BioWorld International Correspondent
For Lisa Drakeman, CEO of Genmab A/S, the news that HuMax-CD4 failed to demonstrate efficacy in a Phase IIb trial involving 118 psoriasis patients was "not particularly" disappointing.
"We had a very small investment in this trial," she told BioWorld International Friday, when the company said it would discontinue the program. "The big news for HuMax-CD4 is the cancer data."
Earlier last week, Copenhagen, Denmark-based Genmab unveiled promising interim results from two Phase II trials of the same antibody in cutaneous T-cell lymphoma.
Based on an evaluation using the Physician's Global Assessment (PGA), 55 percent of 11 early stage patients and 38 percent of 13 advanced-stage patients achieved at least a partial response, measured as a minimum improvement of 50 percent in disease status. The two studies also yielded positive data on secondary measures, including pruritus (severe itching).
Genmab initially was limited to administering a maximum dose of 280 mg per week over 16 weeks, which it already had employed in its psoriasis studies. It is seeking improved responses by adding additional subjects to the ongoing Phase II studies. Seven late-stage patients are now receiving 980 mg/week, while 10 early stage patients are receiving 560 mg/week.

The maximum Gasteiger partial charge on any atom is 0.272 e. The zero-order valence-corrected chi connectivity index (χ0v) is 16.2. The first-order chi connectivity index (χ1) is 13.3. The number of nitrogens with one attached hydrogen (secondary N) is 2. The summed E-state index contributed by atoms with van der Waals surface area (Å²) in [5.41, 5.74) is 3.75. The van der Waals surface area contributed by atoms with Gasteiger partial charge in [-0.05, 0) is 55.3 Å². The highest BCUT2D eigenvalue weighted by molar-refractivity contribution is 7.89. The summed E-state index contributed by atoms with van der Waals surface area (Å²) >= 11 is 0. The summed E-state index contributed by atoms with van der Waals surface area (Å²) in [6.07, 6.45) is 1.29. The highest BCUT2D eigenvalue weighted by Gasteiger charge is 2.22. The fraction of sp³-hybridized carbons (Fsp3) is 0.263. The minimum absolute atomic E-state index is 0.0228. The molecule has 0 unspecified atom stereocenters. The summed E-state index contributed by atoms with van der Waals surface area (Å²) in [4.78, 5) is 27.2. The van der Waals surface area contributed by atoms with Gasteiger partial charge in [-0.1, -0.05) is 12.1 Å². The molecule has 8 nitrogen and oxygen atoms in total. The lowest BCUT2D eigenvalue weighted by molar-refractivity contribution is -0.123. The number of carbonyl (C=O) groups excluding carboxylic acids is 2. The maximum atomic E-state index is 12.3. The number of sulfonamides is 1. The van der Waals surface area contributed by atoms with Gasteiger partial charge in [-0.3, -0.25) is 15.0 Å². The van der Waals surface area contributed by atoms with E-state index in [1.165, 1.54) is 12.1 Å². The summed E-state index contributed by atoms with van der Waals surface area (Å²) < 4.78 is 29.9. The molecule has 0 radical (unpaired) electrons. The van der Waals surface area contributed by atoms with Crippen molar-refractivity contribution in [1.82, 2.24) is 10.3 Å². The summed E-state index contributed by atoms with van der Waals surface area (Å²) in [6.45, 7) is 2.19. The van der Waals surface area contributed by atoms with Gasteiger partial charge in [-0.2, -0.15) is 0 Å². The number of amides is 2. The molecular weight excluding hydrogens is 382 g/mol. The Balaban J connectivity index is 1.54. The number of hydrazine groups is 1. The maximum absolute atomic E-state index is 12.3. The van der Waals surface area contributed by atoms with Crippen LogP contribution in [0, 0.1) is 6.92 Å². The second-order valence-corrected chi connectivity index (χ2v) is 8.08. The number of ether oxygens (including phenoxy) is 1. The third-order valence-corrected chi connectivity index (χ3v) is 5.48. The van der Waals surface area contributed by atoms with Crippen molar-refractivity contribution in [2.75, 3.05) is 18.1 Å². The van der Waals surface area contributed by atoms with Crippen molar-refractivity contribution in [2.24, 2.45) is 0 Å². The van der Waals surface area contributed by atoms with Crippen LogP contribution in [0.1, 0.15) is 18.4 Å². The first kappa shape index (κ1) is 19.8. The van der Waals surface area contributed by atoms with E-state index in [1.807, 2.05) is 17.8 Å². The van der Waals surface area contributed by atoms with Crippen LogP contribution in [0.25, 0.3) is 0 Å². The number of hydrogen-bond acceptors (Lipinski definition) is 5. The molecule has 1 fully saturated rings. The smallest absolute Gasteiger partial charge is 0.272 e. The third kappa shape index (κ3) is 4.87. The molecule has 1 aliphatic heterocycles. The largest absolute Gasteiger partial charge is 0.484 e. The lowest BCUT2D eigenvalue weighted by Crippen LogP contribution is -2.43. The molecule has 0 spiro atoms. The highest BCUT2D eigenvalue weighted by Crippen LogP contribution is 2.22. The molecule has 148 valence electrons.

Analysts had previously questioned the potential of HuMax-CD4 in psoriasis, following its high-profile failure in a Phase II trial in rheumatoid arthritis, which was a major setback for Genmab. (See BioWorld International, Oct. 2, 2002.)
"The two indications are basically related inflammatory indications, where we try to balance the immune system," Drakeman said. The strategy in lymphoma is different, she said, in which "the goal is just to deplete the CD4-positive cells."
Cutaneous T-cell lymphomas are characterized by an infiltration of the skin by malignant T cells. In the U.S., they arise at a frequency of about 1,000 new cases per year, but because of the long survival time of patients - about 10 to 30 years - the prevalence at any given time is about 16,000 to 20,000 cases. Genmab aims to position HuMax-CD4 as a treatment for non-cutaneous T-cell lymphomas that express the CD4 receptor as well, and it already has seen a positive response from one such patient receiving the drug on a compassionate-use basis.
Genmab's stock dropped 15 percent to DKK45 (US$7.45) from its opening position of DKK53 on the Copenhagen Stock Exchange Friday, but recovered to close at DKK50.50 as investors digested the news. It edged back to DKK52.50 by Monday's close. Astrid Samuelsson, an analyst at Stockholm, Sweden-based Handelsbanken Securities, said her forecasts for the psoriasis program were very cautious.
"I had not really taken that project into huge account," she said, adding that the initial cancer data were impressive, given the low doses involved.
"I thought it looked really interesting, actually," she said.